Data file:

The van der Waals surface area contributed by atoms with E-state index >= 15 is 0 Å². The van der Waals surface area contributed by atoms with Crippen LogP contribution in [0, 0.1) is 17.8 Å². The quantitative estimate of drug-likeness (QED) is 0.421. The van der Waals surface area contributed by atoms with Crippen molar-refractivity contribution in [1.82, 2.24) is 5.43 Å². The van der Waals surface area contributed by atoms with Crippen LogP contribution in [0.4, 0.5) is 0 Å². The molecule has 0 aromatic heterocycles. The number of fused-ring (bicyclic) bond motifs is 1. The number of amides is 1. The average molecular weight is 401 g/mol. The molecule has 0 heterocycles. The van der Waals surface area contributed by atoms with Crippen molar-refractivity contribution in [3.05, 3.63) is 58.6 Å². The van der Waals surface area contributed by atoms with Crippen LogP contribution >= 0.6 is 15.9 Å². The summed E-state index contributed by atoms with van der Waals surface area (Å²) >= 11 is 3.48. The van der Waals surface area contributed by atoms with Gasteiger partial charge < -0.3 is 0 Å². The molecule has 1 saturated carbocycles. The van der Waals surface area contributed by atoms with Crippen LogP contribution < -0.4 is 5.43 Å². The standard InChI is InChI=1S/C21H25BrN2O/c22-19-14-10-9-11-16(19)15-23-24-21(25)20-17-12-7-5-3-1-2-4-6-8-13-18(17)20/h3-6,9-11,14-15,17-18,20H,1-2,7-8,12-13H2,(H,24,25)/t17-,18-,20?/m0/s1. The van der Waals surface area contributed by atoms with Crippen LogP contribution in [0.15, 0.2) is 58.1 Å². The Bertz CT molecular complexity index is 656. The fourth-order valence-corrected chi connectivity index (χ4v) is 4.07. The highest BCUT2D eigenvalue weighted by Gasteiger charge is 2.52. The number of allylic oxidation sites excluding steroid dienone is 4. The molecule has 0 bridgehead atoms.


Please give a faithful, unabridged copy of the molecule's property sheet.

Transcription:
The van der Waals surface area contributed by atoms with E-state index >= 15 is 0 Å². The van der Waals surface area contributed by atoms with Crippen LogP contribution in [0, 0.1) is 17.8 Å². The quantitative estimate of drug-likeness (QED) is 0.421. The van der Waals surface area contributed by atoms with Crippen molar-refractivity contribution in [1.82, 2.24) is 5.43 Å². The van der Waals surface area contributed by atoms with Crippen LogP contribution in [0.4, 0.5) is 0 Å². The molecule has 0 aromatic heterocycles. The number of fused-ring (bicyclic) bond motifs is 1. The number of amides is 1. The average molecular weight is 401 g/mol. The molecule has 0 heterocycles. The van der Waals surface area contributed by atoms with Crippen molar-refractivity contribution in [3.05, 3.63) is 58.6 Å². The van der Waals surface area contributed by atoms with Crippen LogP contribution >= 0.6 is 15.9 Å². The summed E-state index contributed by atoms with van der Waals surface area (Å²) >= 11 is 3.48. The van der Waals surface area contributed by atoms with Gasteiger partial charge < -0.3 is 0 Å². The molecule has 1 saturated carbocycles. The van der Waals surface area contributed by atoms with Crippen LogP contribution < -0.4 is 5.43 Å². The standard InChI is InChI=1S/C21H25BrN2O/c22-19-14-10-9-11-16(19)15-23-24-21(25)20-17-12-7-5-3-1-2-4-6-8-13-18(17)20/h3-6,9-11,14-15,17-18,20H,1-2,7-8,12-13H2,(H,24,25)/t17-,18-,20?/m0/s1. The van der Waals surface area contributed by atoms with Crippen LogP contribution in [0.15, 0.2) is 58.1 Å². The Bertz CT molecular complexity index is 656. The fourth-order valence-corrected chi connectivity index (χ4v) is 4.07. The highest BCUT2D eigenvalue weighted by Gasteiger charge is 2.52. The number of allylic oxidation sites excluding steroid dienone is 4. The molecule has 0 bridgehead atoms.